05.18.06

Burr Urges North Carolinians to Plan Ahead for Hurricane Season

Tips can help non-coastal areas prepare for other emergencies

With hurricane season quickly approaching, I urge North Carolinians to plan ahead. It is clear our Nation is still recovering from the effects of the 2005 hurricane season. Hurricane Katrina impacted over 93,000 square miles of our Nation and brought terrible destruction along its path. Every hurricane has a lasting effect on communities, people, and property. I want to encourage North Carolinians to develop an emergency and evacuation plan to protect their family, pets, and property. For those of you who don't live directly on the coast, these preparations can easily be adapted for other possible emergencies.

Because many disasters do not allow enough time to prepare, planning ahead is a necessity. Advance planning for a potential hurricane can reduce stress and personal losses that may accompany any disaster. There are several key steps to help prepare for a hurricane such as maintaining an emergency supply kit, preparing your home, having an evacuation plan, ensuring you have the best insurance policy, and providing safety for pets and animals. The following is a compilation of information on disaster preparedness from FEMA, the Red Cross, and the U.S. Department of Health and Human Services.

What supplies should I keep in my disaster supply kit?

• A disaster supply kit should be kept in a designated place in your home and it should be readily accessible. All family members should know where the supply kit is kept.

Essential supplies that should be included are: a first aid kit and essential prescribed medications; a three - five day supply of non perishable food (such as canned food) and a can opener; at least three - five gallons of water per person; protective clothing; sleeping bags and extra blankets; a battery powered radio and flashlight with extra batteries; baby food and supplies if needed; disposable cleaning cloths (such as baby wipes) for the entire family; personal hygiene supplies such as soap, toothbrush, and toothpaste; cash and coins; and photocopies of credit and identification cards such as a drivers license, social security card and proof of insurance policies.

How do I develop a personal evacuation plan for my family?

• All families should have an emergency evacuation plan. There should be one designated meeting place for your family. You should constantly listen to local radio for evacuation instructions and always keep a full tank of gas when preparing for a hurricane.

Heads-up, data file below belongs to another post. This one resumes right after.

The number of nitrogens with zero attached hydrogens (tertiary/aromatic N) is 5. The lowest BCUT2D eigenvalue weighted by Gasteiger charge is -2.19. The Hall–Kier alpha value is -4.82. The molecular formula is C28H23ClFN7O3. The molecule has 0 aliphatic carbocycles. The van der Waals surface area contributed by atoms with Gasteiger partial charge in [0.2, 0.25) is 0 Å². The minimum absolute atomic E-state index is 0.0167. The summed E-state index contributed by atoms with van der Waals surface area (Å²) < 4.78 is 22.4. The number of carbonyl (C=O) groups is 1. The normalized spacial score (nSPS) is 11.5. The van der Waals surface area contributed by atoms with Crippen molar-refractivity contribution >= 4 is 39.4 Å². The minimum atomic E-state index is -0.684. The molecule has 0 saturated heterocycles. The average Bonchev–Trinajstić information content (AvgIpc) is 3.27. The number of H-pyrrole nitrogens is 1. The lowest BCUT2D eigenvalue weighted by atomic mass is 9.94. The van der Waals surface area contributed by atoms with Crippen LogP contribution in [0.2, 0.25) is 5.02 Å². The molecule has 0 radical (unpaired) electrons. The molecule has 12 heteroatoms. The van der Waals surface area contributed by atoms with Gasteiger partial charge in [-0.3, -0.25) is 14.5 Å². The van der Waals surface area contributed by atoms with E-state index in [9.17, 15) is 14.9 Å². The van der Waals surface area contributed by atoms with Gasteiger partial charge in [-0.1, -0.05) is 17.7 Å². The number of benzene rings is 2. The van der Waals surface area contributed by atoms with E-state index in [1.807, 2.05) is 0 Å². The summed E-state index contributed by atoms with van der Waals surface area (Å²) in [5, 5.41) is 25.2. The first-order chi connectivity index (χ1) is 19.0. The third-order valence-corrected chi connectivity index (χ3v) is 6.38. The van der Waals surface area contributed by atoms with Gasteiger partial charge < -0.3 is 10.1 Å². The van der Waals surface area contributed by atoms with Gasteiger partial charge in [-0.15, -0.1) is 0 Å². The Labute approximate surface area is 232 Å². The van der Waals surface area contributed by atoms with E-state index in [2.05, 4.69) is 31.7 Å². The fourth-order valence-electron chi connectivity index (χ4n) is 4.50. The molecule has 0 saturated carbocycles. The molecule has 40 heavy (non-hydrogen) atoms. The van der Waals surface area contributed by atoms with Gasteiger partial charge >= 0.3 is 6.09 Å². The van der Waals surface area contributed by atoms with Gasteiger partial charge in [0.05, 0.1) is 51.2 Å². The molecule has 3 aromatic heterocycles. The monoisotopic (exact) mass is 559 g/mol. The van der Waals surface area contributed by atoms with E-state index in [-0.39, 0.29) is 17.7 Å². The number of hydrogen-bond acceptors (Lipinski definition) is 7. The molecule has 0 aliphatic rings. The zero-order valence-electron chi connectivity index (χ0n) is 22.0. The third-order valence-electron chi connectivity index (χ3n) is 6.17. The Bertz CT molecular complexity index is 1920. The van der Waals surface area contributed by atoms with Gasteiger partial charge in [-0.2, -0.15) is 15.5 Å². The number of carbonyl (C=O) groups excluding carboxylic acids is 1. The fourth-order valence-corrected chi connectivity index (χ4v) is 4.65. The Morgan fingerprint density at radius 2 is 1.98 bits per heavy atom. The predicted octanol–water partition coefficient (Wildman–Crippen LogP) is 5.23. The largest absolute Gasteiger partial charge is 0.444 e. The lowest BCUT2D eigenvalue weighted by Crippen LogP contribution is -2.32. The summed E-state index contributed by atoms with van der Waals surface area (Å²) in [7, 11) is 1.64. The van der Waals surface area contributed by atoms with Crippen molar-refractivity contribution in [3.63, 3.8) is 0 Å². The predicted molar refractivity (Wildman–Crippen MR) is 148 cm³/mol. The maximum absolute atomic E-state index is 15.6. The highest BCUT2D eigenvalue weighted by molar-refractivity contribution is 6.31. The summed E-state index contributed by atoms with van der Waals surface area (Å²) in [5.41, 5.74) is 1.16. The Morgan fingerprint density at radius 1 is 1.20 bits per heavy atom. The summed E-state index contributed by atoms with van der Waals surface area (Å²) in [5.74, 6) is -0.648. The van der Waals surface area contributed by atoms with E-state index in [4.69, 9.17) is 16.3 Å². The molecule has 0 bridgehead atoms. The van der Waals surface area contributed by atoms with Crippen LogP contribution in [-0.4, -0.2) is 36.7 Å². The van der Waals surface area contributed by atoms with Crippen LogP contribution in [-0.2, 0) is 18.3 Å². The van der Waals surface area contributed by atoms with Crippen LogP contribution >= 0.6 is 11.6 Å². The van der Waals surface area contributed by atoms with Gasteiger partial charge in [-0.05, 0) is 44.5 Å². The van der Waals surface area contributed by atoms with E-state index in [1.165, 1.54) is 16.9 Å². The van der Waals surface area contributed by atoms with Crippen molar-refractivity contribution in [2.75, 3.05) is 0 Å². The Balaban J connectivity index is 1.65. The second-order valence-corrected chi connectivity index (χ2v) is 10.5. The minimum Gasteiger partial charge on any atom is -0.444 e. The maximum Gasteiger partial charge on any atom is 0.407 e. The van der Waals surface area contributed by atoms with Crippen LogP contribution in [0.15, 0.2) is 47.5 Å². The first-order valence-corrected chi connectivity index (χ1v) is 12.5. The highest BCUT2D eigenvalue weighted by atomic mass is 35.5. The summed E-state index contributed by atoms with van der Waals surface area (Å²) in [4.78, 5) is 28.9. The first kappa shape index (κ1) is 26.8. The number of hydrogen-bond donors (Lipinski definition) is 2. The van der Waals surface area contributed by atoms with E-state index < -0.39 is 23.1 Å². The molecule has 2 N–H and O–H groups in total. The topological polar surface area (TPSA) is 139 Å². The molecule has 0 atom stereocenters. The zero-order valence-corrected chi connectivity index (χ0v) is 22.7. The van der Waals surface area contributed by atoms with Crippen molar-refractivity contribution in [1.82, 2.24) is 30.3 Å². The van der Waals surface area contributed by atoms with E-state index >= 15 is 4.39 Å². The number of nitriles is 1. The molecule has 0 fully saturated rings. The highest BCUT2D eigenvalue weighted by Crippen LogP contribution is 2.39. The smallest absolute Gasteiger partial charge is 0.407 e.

• Before disaster strikes, identify places you could go if you are told to evacuate. You should consider a friend or family member's home in another town, a motel, or a shelter and you should keep the telephone numbers of these places accessible as well as a road map in case you have to take an alternative route.

• You should follow the recommended evacuation routes assigned by the city, county, or state. You should also prepare an emergency supply kit for your car with food, flares, jumper cables, maps, tools and sleeping bags.

How do I prepare my home for a hurricane?

• There are several steps you can take to protect your home from severe damage during a hurricane. To secure the outward structure of your home, you should secure outdoor items such as bicycles and grill tanks and cover windows and doors with plywood or boards. Also, keep the bushes, trees, and shrubs around your home trimmed and clean out your gutters regularly.


• Inside your home you should turn off water supply and natural gas supply to the house. Water becomes a valuable resource and natural gas leaks and explosions are responsible for a significant number of fires following many hurricanes. Be sure to shut off electricity to the entire house and unplug all electrical equipment. Adjust the thermostat on refrigerators and freezers to the coolest possible temperature.

What type of insurance do I need to ensure I have full coverage for any type of damage to my home and property?

• You should purchase homeowner's insurance as well as flood insurance. Flood insurance is not part of your homeowner's policy. You should also take inventory of your possessions.

• Make a record of your personal property for insurance purposes by taking photos of the interior and exterior of your home including your personal belongings. Keep important documents such as insurance policies, deeds, property records, and other important papers in a safe place such as a safety deposit box and make sure you have copies of these documents in your disaster supply kit.

How do I protect my pets during a hurricane?

• You should plan ahead for your pets needs during a hurricane. Call your local animal shelter or animal control office to get advice and information, ensure your pet has proper ID and up-to-date veterinarian records, and locate local and out of town pet boarding facilities.

Where can I get more information on hurricane preparedness?

• There are several websites available to help you get prepared for a hurricane. FEMA's website http://www.fema.gov/hazard/hurricane/index.shtm gives information on what to do before, during, and after a hurricane. FEMA also has a publication Are You Ready at http://www.fema.gov/areyouready/index.shtm.

• The Red Cross has a hurricane preparedness page at http://www.redcross.org/services/prepare/0,1082,0_253_,00.html


• NOAA's National Weather Service Website may be accessed at http://www.nws.noaa.gov.

• The U.S. Department of Health and Human Services, Centers for Disease Control has information on hurricanes at http://www.bt.cdc.gov/disasters/hurricanes/

For more information go to https://www.burr.senate.gov

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